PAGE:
A comprehensive, joint study by Exeter University, Rothamsted Research and Bayer researchers, recently published in Current Biology, has identified and characterized the enzymes in honey bees and bumble bees that determine how sensitive they are to different neonicotinoid insecticides, namely CYP9Q, a subfamily of P450 detoxification enzymes.
The results reveal these enzymes in the metabolic mechanisms in bees effectively break down certain insecticides quickly, allowing their safe application even in flowering crops where foraging bees can be exposed. “The findings also show that you can’t make generalizations about the bee toxicity of insecticides of a chemical class such as neonicotinoids,” said Dr. Ralf Nauen, an insect toxicologist at Bayer and lead investigator of the study.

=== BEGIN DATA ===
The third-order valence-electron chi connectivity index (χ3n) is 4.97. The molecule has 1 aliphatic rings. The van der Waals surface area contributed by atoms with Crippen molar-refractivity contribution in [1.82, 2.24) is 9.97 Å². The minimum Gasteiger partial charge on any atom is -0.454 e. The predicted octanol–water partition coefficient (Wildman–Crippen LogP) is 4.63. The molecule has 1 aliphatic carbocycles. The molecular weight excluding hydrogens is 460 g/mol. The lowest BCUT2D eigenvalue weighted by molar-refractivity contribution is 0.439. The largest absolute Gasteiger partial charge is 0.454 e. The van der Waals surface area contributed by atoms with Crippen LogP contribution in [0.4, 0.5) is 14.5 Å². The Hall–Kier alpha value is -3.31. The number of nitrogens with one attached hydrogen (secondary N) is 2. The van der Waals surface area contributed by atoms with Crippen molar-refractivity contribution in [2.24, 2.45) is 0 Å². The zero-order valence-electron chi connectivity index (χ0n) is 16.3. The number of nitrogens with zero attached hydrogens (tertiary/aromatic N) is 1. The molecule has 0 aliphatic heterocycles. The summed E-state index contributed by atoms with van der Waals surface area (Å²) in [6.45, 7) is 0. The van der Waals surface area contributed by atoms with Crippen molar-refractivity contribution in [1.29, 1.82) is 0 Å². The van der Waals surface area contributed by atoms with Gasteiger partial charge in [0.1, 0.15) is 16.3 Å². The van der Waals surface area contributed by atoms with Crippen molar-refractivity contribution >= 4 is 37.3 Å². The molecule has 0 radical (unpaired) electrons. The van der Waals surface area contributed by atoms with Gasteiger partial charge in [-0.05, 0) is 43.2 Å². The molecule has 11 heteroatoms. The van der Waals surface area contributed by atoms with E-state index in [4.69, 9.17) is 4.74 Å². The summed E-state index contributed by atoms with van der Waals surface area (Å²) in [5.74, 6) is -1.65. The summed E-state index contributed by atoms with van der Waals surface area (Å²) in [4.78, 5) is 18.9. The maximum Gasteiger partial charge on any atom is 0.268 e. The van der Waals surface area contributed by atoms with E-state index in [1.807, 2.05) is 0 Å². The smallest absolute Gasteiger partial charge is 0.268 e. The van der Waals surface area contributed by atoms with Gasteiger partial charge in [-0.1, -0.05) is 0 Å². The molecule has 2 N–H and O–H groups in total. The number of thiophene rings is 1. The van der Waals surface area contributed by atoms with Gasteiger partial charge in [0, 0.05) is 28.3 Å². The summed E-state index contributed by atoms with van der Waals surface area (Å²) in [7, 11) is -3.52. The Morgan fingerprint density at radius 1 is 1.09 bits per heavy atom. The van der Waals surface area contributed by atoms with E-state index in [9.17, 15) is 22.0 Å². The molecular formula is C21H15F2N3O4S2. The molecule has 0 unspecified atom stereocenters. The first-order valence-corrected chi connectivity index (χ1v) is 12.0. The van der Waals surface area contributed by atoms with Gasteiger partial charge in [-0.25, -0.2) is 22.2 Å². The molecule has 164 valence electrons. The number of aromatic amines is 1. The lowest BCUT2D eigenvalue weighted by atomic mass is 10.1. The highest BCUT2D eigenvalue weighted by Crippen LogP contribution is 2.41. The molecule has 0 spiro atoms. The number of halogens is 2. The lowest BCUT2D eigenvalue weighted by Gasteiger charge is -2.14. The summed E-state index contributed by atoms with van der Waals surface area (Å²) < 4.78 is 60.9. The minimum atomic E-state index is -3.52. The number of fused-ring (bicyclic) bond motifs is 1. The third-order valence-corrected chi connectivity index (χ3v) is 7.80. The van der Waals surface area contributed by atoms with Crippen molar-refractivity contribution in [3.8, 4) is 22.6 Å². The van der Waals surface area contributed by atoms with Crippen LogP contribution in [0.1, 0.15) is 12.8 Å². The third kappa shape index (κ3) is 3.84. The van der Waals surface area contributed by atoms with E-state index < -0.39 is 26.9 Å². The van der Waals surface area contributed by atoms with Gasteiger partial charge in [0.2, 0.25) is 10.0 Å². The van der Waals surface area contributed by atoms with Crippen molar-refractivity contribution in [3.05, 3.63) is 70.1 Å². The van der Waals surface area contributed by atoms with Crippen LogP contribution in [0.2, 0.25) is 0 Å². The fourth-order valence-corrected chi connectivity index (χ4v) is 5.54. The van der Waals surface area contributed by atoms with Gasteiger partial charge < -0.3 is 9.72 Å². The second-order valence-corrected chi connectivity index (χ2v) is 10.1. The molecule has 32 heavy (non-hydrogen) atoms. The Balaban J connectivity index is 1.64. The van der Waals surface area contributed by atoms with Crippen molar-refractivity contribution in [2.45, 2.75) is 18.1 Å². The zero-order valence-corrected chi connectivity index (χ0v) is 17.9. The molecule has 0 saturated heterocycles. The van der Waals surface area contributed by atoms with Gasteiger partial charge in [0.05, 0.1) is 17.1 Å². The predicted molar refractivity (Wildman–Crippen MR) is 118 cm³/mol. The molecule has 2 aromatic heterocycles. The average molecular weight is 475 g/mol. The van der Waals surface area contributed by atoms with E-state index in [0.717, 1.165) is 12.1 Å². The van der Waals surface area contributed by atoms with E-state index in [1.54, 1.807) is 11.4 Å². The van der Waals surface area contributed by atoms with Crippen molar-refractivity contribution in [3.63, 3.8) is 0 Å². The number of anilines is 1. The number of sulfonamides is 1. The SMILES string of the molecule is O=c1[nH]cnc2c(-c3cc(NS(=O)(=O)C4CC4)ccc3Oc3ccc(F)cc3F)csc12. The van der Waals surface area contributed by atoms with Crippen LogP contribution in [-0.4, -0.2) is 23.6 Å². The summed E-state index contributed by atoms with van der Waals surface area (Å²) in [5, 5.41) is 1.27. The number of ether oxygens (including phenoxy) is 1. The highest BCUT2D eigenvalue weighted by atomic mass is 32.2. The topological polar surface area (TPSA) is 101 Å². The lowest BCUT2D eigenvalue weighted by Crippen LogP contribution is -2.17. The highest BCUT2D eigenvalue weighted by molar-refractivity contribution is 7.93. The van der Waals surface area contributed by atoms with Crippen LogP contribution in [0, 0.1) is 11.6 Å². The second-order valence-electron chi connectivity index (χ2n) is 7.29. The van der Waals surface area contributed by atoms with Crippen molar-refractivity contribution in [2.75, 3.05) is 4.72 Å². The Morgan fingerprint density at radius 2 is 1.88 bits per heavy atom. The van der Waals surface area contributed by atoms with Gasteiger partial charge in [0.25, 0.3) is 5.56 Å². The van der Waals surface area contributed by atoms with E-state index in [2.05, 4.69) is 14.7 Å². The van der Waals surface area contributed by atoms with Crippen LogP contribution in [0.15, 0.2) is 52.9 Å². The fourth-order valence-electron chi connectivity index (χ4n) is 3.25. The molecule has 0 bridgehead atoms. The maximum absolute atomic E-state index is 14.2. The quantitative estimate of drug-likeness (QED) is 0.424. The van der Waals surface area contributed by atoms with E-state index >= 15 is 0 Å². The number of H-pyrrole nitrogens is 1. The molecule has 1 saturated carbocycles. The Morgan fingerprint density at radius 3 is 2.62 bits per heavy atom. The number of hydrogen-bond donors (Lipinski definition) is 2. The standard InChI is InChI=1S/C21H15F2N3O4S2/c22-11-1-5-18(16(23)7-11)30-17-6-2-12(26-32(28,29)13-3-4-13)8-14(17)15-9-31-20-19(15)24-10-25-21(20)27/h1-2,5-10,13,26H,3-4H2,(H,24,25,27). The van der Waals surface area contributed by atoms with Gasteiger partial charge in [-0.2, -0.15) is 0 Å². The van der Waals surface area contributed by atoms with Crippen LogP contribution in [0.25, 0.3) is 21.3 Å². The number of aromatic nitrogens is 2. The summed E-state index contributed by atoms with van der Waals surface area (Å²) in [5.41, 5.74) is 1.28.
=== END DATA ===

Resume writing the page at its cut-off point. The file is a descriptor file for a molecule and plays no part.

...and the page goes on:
We are confident that this knowledge will enable the company to design further bee-friendly insecticides in an even more targeted way, using relatively simple methods (in vitro) at an early stage of a product’s development.
Differences in the way thiacloprid and imidacloprid bind to protein receptors in the bees’ heads were not the answer to the differences in toxicity.
For more on the background to this work:
In pursuit of key enzymes
Toxigenomics: How honey bees detoxify plant protection products